Wednesday 22 February 2012

Deferral Account Update 22 Feb 12

The legal challenges to the Bell Deferral Account project appear to have come to an end. The procedure under which Rogers appealed the CRTC’s concerning Bell’s use of HSPA+ technology to provided broadband (high speed) Internet service using Deferral Account funds allowed the Governor-in-Council (GiC) a “silence” procedure. This meant that the GIC had a 12 month window from the date of the original CRTC decision under appeal to act. If the GiC did nothing, it effectively denied the Rogers petition. The GiC did nothing. This “pocket veto” in effect killed the appeal.

In a report to the CRTC, Bell indicated they were proceeding with the implementation of the Deferral Account project. Bell has completed 3 localities and plans on deploying the broadband services to the remaining 109 approved communities using the HSPA+ technology over the 2012 to 2014 timeframe.

Bell Canada expects to roll out broadband services to 25 communities in 2012, 41 communities in 2013, and to the remaining 43 in 2014. The company has started the construction work associated with 18 of these areas already.

Not surprisingly, the annual totals vary from the original 2008 submissions. Their last report did not include a list of locality crossed referenced to the year. Bell stated they expect to be able to provide more detail on their rollout plan in this year’s annual report which is due on 31 Mar 12. Bell already completed public consultations for sites in the SSM-Airport Deferral Account area and on the fringe of the Goulais Deferral Account area. There are also a few towers showing up in the North Sault area which I cannot cross reference to a public consultation. I am not aware of any overt activity in the Echo Bay and St. Joseph Island areas.

Bell provided the three localities identified as Deferral Account areas completed to date – Nakina (Greenstone) and Pass Lake in Ontario and Bury in Quebec – with DSL service. The remaining 109 will get the HSPA+ service. CRTC Decision 2010-805 approved a pricing plan that allows for 65 GB of data transfer for less than $50.00. This places the HSPA+ service at a price competitive with the DSL.

The bigger question is the technology. As HSPA+ is rolled out as part of the vendors’ regular broadband (high-speed) Internet package by Bell, Rogers and Tbaytel, network congestion and the resultant speed slow down have become major issues. One can hope that the Bell Deferral Account design which is based on a smaller cell density will overcome these network problems.

Another outstanding question is the procedure for users to gain access to the Deferral Account service at the rates quoted by Bell and approved in principle by the CRTC. It is clear from the Bell submissions, that a user must reside within the designated Deferral Account area to receive the preferred Deferral Account rate. What is less clear, is how the source of the signal received by the user, affects the rates. Radio waves are not restrained by the artificial Distribution Serving Area (DSA) boundaries that define the Deferral Account areas. There are ready users living within the defined Deferral Account DSAs using Bell data hubs but are not receiving the Deferral Account rates. Repeated enquires to Bell on this matter have been met with silence. At the moment I am not aware of any cell sites actually located within a Deferral Account DSA boundary. Based the public consultations held 2011 this situation will change early in 2012.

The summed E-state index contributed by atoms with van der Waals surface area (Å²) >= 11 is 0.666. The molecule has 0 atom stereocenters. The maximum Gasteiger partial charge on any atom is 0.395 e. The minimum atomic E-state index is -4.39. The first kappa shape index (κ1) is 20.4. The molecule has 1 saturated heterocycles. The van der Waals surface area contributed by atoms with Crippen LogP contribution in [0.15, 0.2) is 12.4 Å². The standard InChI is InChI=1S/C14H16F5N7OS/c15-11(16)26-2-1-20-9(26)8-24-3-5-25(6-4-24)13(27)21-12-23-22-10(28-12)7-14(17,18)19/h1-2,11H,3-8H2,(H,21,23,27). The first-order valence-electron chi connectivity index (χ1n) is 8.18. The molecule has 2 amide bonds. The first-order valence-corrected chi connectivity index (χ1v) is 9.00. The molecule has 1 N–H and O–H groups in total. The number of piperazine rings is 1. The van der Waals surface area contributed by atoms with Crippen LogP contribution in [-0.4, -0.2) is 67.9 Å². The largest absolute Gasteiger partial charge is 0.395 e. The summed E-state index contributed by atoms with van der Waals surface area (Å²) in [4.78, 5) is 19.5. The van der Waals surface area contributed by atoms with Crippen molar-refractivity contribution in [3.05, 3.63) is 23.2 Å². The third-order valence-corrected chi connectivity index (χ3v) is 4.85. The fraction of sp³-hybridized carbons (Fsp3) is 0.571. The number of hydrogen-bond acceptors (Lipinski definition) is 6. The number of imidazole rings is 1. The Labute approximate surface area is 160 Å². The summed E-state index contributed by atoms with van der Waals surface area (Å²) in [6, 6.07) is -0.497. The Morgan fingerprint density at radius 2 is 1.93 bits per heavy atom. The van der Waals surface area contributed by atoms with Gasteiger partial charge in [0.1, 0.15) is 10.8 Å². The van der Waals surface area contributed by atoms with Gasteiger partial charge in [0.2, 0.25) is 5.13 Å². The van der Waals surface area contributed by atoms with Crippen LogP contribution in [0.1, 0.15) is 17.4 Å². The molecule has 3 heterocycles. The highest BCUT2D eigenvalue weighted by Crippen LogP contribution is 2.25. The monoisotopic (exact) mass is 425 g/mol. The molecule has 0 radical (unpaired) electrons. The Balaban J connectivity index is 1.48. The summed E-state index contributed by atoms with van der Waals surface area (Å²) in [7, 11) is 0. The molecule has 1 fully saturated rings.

In a related matter, I cannot find any reference on the CRTC website pertaining to a Bell request for a drawdown of Deferral Account funds to support the broadband (high speed) Internet roll-out. Other vendors such as Telus, MTS and SaskTel have made submissions. When Bell does act, it will have to identify the sites supported by Deferral Account funds; logically user with these DSA areas will eligible for the Deferral Account rates. The proposed cell site locations which generated the SSM–Airport and Carpin Beach Rd public consultations were clearly defined as Deferral Account sites.

Thursday 16 February 2012

Alternate Information and Telecommunications (ICT) Service Providers

I expect many Algoma District residents would be surprised to learn that one site claims there are over 120 Internet Service Providers (ISP) doing business in Ontario. Another claims there are over 35 Mobile (cell) service providers in Canada.


On the terrestrial side, most residents are familiar with the major primary vendors that provide broadband (high speed) Internet using DSL, cable, Mobile, fixed wireless or satellite service.

However, there is another whole category of ISP called Alternate Broadband Service Providers (ABSP) or Third Party Internet Access (TPIA) that acquire network and last mile infrastructure from the major primary vendors and offer various ISP services. The terms and conditions of the relationship between the primary vendors and the third parties ISP are regulated by the CRTC. In addition, any ISP services funded or partially funded by public funds have a third party access clause in the agreement.